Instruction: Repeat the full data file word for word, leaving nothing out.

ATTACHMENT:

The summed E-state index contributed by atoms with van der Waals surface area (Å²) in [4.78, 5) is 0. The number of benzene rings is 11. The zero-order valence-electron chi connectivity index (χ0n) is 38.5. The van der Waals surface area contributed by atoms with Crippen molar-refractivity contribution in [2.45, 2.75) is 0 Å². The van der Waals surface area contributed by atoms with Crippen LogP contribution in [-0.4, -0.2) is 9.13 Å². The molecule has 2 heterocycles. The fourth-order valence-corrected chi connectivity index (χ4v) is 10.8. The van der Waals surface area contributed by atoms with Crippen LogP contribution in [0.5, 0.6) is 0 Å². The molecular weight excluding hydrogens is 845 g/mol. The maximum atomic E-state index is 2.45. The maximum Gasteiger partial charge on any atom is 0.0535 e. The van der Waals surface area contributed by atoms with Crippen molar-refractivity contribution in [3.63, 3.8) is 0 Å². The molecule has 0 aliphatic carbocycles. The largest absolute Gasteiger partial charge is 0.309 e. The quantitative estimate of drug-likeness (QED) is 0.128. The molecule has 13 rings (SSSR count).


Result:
The summed E-state index contributed by atoms with van der Waals surface area (Å²) in [4.78, 5) is 0. The number of benzene rings is 11. The zero-order valence-electron chi connectivity index (χ0n) is 38.5. The van der Waals surface area contributed by atoms with Crippen molar-refractivity contribution in [2.45, 2.75) is 0 Å². The van der Waals surface area contributed by atoms with Crippen LogP contribution in [-0.4, -0.2) is 9.13 Å². The molecule has 2 heterocycles. The fourth-order valence-corrected chi connectivity index (χ4v) is 10.8. The van der Waals surface area contributed by atoms with Crippen LogP contribution in [0.5, 0.6) is 0 Å². The molecular weight excluding hydrogens is 845 g/mol. The maximum atomic E-state index is 2.45. The maximum Gasteiger partial charge on any atom is 0.0535 e. The van der Waals surface area contributed by atoms with Crippen molar-refractivity contribution in [3.63, 3.8) is 0 Å². The molecule has 0 aliphatic carbocycles. The largest absolute Gasteiger partial charge is 0.309 e. The quantitative estimate of drug-likeness (QED) is 0.128. The molecule has 13 rings (SSSR count).